Sun October 25th
The 2019-2020 YBCA Public Participation Fellow cohort was originally gathered to collaborate and build on communities-based projects that demonstrated the mobilizing of public participation. However, as the Fellows worked on bringing their work to fruition, the world was hit with COVID-19. The cohort were then challenged to grapple with the question: what is public participation now?
Ericka Scott married her husband Pride in 2014 at Solano State Prison, where he was incarcerated at the time. The wedding photographer, another inmate, took a beautiful, smiling shot of the couple. As a birthday present for Ericka in 2016, Pride commissioned a drawing from an older artist he’d met in prison. “When I saw the drawing, I just fell in love with it,” Ericka said. “The person who drew this needs to get exposure for his work.”
Through her husband, Ericka learned of a network of creators within the prison community. “Artists know artists,” said Pride, speaking about how incarcerated artists connect over a thriving business of customized greeting cards. “That’s how it spreads—word of mouth.” As he shared more pieces with her, she became determined to share the talent of these artists with the public.
“With the stereotypes of people in prison, you’d think about all these hard core criminals,” she said. “But people just have so many different sides to them, and they connect through art. No matter who they are or what they look like.”
The Beauty Behind Bars project might have begun with one pencil sketch of a photograph, but Ericka is full of big ideas. Over the last 4 years, she has revised and expanded the project from an informal art sale to an online gallery to a pop-up installation in her own apartment. “The project itself speaks to a lot of people in my community, the Black and brown community, as it relates the trials and the challenges of what incarceration does for our families. For people who were ashamed and didn’t want to talk about their loved ones in prison, now they want to share their stories. They’re sending me pictures. The public participation piece is huge, especially being new in this arena, new to art.”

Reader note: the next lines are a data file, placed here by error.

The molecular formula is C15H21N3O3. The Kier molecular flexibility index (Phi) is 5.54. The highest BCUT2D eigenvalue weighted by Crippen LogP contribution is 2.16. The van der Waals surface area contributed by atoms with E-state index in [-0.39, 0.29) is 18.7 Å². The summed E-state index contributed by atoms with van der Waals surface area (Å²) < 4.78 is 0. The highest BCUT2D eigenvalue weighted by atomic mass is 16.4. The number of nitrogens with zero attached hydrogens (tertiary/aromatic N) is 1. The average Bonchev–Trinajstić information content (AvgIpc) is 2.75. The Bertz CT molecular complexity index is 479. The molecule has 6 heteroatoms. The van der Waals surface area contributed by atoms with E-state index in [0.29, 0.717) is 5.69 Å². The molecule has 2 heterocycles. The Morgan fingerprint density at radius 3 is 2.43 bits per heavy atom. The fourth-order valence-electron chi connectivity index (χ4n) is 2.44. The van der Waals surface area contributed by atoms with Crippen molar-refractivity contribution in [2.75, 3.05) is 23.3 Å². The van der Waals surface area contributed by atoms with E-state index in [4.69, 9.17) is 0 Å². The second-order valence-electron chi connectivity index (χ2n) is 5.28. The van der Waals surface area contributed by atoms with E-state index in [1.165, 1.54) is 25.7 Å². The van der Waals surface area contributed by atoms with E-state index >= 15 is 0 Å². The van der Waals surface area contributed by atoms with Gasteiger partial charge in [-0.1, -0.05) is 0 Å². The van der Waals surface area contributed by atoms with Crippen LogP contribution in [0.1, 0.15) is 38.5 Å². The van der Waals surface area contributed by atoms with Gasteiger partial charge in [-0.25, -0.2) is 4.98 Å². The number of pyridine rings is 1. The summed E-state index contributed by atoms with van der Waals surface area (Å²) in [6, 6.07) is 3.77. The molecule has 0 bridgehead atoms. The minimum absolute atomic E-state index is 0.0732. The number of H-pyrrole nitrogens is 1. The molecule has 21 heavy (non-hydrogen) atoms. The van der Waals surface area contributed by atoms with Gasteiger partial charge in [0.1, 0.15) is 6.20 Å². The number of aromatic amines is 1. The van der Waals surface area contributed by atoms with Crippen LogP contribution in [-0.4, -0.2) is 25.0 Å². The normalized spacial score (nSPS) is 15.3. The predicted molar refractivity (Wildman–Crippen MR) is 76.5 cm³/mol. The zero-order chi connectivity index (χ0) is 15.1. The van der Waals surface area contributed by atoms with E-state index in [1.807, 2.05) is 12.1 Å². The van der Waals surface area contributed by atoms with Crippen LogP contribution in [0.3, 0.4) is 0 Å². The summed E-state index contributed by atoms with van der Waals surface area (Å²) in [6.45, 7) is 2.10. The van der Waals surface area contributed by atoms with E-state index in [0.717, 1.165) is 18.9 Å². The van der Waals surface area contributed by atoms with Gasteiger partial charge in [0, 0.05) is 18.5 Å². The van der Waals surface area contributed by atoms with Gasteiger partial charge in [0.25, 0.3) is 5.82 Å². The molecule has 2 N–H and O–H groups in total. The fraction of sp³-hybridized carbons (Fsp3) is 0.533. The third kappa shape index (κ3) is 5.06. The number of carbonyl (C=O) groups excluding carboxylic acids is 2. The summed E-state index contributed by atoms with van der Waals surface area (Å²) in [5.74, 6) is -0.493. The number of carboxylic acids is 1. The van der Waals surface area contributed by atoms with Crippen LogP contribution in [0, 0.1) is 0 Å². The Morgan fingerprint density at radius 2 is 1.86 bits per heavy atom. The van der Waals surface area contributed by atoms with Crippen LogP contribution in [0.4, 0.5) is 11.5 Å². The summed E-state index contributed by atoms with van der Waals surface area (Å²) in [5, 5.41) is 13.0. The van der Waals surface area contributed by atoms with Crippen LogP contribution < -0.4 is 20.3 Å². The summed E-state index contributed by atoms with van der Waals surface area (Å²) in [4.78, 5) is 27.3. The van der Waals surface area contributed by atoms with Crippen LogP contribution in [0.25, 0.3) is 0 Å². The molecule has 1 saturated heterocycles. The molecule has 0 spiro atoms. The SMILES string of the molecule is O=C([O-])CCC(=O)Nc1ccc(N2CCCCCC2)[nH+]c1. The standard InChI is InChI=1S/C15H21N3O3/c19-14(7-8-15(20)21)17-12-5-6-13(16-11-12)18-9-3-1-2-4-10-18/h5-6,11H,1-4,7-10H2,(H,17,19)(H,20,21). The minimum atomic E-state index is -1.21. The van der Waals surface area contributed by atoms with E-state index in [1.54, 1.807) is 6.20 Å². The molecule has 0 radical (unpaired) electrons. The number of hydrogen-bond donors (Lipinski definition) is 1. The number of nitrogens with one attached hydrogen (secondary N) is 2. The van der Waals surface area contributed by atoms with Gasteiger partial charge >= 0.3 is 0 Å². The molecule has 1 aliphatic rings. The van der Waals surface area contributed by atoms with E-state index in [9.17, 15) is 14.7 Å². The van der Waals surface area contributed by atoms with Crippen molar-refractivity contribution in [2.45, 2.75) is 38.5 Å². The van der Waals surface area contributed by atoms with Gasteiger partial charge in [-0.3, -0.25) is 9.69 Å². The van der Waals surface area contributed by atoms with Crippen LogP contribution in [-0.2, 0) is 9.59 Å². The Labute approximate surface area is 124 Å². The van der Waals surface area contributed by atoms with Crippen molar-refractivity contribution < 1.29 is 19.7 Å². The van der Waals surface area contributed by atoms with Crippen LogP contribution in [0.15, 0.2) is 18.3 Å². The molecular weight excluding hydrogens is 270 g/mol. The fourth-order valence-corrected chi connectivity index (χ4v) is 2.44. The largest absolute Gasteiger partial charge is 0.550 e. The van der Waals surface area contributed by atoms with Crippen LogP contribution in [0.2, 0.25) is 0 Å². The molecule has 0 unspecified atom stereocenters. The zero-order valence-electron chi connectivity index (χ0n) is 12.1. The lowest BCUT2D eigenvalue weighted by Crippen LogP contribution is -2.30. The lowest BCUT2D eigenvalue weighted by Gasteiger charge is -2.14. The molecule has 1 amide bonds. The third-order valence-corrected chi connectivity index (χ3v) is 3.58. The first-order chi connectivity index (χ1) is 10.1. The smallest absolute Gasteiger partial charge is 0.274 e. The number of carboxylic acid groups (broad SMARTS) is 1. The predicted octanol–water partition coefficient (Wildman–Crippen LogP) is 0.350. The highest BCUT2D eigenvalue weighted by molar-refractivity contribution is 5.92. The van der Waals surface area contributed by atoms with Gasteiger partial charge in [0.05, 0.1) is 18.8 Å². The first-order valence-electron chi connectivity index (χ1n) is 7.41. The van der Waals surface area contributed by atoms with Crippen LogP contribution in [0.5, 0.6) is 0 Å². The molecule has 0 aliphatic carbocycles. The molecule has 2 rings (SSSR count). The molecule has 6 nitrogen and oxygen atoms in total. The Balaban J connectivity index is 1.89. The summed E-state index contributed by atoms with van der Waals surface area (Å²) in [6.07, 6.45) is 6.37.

Ericka is a busy entrepreneur, teaching business development classes while also managing her business Honey Art Studio, which partners with the San Francisco Parks Alliance to offer weekly art experiences to Bayview and Fillmore residents in outdoor public spaces. Honey Art Studio also hosts art workshops and paint-and-sip art parties. An untrained artist herself, Ericka wanted to bring more art opportunities into her community, for youth and adults alike.
“There’s a huge social justice aspect to art,” she said. “I don’t think I had much exposure to art when I was a kid. I just didn’t have opportunities like my kids do now.”
After being accepted into the YBCA Fellowship, Ericka hoped to explore this idea of inmates’ artistic talents in combination with her passion for community art projects, before the COVID-19 pandemic and the Bay Area’s shelter-in-place orders derailed all plans. “Initially I wanted to get some of the inmates’ families together to work on some art that reminded us of our loved one who was incarcerated. I thought about doing a dual showcase—we would show the art that we produced, and then we would show the artwork from the artists who are in prison.”
Thanks to discussions with other members of the 19-20 Fellows cohort, Ericka reimagined the scope and possibilities of her project. “Although we all have different projects, our common goal is all social justice issues and art. To have that kind of cohort is really unique, especially for me, since I’m not a trained artist. It’s given me a real appreciation for art.”